The Raiders will also use a quick hitting pin and pull quick pitch scheme to get Jacobs on the edge and allow him to read and set up blocks. They usually do it off of some type of jet or slow motion to pull eyes from the defense before snapping it and pitching it to Jacobs on the outside. The only thing that changes in the blocking scheme is that the receiver to the playside will pin the end inside and allow the playside tackle to loop around and get downfield.
Here again is the quick pitch with the design to get outside. The Bears do a good job of sealing it off but most of the defense has over-pursued and Jacobs is able to cut underneath and find a lane for the touchdown.
While Jacobs displays great patience setting up and waiting for holes to develop, this can sometimes cause him to get tackled by backside pursuit for negative yards or no gain. Here Jacobs has a clear lane off the center but stutter steps and tries to string it out before getting tackled by the unblocked end from the backside.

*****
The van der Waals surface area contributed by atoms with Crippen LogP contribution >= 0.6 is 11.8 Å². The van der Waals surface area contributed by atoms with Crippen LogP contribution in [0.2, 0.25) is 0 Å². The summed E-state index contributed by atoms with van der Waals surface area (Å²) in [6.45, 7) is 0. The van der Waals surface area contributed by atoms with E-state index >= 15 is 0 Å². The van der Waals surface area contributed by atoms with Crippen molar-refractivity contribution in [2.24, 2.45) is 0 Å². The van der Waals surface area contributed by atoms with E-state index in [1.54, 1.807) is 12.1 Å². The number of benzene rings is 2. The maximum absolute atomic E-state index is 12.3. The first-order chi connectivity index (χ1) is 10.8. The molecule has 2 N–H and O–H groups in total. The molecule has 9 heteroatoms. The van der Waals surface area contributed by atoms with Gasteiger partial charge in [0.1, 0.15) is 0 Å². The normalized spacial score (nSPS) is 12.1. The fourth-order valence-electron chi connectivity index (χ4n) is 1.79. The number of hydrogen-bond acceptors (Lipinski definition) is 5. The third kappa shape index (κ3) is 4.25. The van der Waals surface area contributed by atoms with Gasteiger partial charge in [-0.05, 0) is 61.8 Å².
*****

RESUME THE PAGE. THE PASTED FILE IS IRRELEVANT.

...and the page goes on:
Jacobs again here slow plays while trying to set up blocks but gets tackled by aggressive backside pursuit from the linebacker position. If there’s one way to stop Jacobs, this is it. If you can hold the point of attack, unblocked ends and linebackers can shoot in from the backside and tackle him behind the line of scrimmage.
Overall, Jacobs seems set up to succeed. While the Raiders don’t have a super diverse run game, it is exceptionally effective and efficient and plays off of Jacobs’ one-cut style of running. While primarily a 1st and 2nd down back, I expect he will start getting more 3rd down reps as he becomes more acquainted with NFL blitz pickups. He’s a fine catcher and decent in pass protection but Gruden routinely picked Richard over him in 3rd down situations. The more he’s on the field, the greater fantasy impact he has. While there may be injury concerns, Jacobs mostly does a good job of rolling off of contact and avoiding big hits which should reduce injuries in the future. There’s a lot to love about Jacobs’ running style and he is clearly the back of the future for the Raiders. Expect 250 + carries and 1,200 or yards from him to be the status quo in years to come.